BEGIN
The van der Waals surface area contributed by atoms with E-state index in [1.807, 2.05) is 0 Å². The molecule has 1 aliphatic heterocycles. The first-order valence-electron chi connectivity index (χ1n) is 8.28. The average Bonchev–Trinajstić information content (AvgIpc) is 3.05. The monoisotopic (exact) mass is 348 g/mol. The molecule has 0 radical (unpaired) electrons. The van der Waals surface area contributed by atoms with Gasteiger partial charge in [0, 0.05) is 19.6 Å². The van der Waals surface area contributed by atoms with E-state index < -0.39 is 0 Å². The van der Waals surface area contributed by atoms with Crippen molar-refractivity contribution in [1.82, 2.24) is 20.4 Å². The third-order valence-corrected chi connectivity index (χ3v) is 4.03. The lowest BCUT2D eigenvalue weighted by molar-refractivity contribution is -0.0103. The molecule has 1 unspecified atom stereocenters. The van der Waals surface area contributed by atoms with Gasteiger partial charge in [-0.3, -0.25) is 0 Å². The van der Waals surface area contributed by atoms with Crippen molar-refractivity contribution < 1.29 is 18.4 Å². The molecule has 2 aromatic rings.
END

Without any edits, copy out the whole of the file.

The van der Waals surface area contributed by atoms with E-state index in [1.807, 2.05) is 0 Å². The molecule has 1 aliphatic heterocycles. The first-order valence-electron chi connectivity index (χ1n) is 8.28. The average Bonchev–Trinajstić information content (AvgIpc) is 3.05. The monoisotopic (exact) mass is 348 g/mol. The molecule has 0 radical (unpaired) electrons. The van der Waals surface area contributed by atoms with Gasteiger partial charge in [0, 0.05) is 19.6 Å². The van der Waals surface area contributed by atoms with E-state index < -0.39 is 0 Å². The van der Waals surface area contributed by atoms with Crippen molar-refractivity contribution in [1.82, 2.24) is 20.4 Å². The third-order valence-corrected chi connectivity index (χ3v) is 4.03. The lowest BCUT2D eigenvalue weighted by molar-refractivity contribution is -0.0103. The molecule has 1 unspecified atom stereocenters. The van der Waals surface area contributed by atoms with Gasteiger partial charge in [-0.3, -0.25) is 0 Å². The van der Waals surface area contributed by atoms with Crippen molar-refractivity contribution < 1.29 is 18.4 Å². The molecule has 2 aromatic rings.